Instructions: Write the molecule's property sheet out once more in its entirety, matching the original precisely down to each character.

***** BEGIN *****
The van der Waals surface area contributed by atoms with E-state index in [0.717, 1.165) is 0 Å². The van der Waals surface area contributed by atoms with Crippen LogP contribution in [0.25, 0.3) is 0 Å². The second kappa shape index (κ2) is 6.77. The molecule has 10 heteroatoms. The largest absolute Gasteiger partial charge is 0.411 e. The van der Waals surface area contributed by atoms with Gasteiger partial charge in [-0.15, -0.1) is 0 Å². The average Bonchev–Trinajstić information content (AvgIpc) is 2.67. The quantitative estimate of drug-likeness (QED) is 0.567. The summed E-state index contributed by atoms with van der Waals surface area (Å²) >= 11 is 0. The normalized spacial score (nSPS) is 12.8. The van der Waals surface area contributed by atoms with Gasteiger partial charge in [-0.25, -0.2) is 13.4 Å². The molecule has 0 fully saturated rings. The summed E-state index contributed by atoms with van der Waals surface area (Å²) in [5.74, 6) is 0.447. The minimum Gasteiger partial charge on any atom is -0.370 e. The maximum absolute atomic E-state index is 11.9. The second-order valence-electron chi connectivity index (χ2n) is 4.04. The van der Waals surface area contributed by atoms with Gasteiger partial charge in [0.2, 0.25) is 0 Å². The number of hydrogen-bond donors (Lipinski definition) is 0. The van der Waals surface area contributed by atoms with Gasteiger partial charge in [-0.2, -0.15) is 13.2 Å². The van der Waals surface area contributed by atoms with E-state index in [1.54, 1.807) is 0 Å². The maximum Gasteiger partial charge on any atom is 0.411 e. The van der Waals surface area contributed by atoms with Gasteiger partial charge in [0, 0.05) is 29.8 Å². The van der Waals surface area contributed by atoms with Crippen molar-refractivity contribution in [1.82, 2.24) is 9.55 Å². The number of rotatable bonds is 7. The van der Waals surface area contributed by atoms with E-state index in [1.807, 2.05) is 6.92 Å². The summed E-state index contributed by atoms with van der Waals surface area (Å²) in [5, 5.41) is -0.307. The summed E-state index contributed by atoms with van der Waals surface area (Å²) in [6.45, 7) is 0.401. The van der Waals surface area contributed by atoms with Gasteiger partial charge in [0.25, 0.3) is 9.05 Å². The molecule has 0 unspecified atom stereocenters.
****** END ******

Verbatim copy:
The van der Waals surface area contributed by atoms with E-state index in [0.717, 1.165) is 0 Å². The van der Waals surface area contributed by atoms with Crippen LogP contribution in [0.25, 0.3) is 0 Å². The second kappa shape index (κ2) is 6.77. The molecule has 10 heteroatoms. The largest absolute Gasteiger partial charge is 0.411 e. The van der Waals surface area contributed by atoms with Gasteiger partial charge in [-0.15, -0.1) is 0 Å². The average Bonchev–Trinajstić information content (AvgIpc) is 2.67. The quantitative estimate of drug-likeness (QED) is 0.567. The summed E-state index contributed by atoms with van der Waals surface area (Å²) >= 11 is 0. The normalized spacial score (nSPS) is 12.8. The van der Waals surface area contributed by atoms with Gasteiger partial charge in [-0.25, -0.2) is 13.4 Å². The molecule has 0 fully saturated rings. The summed E-state index contributed by atoms with van der Waals surface area (Å²) in [5.74, 6) is 0.447. The minimum Gasteiger partial charge on any atom is -0.370 e. The maximum absolute atomic E-state index is 11.9. The second-order valence-electron chi connectivity index (χ2n) is 4.04. The van der Waals surface area contributed by atoms with Gasteiger partial charge in [0.2, 0.25) is 0 Å². The number of hydrogen-bond donors (Lipinski definition) is 0. The van der Waals surface area contributed by atoms with Gasteiger partial charge in [-0.2, -0.15) is 13.2 Å². The van der Waals surface area contributed by atoms with E-state index in [1.54, 1.807) is 0 Å². The maximum Gasteiger partial charge on any atom is 0.411 e. The van der Waals surface area contributed by atoms with Gasteiger partial charge in [0, 0.05) is 29.8 Å². The van der Waals surface area contributed by atoms with Crippen molar-refractivity contribution in [1.82, 2.24) is 9.55 Å². The number of rotatable bonds is 7. The van der Waals surface area contributed by atoms with E-state index in [1.807, 2.05) is 6.92 Å². The summed E-state index contributed by atoms with van der Waals surface area (Å²) in [5, 5.41) is -0.307. The summed E-state index contributed by atoms with van der Waals surface area (Å²) in [6.45, 7) is 0.401. The van der Waals surface area contributed by atoms with Gasteiger partial charge in [0.25, 0.3) is 9.05 Å². The molecule has 0 unspecified atom stereocenters.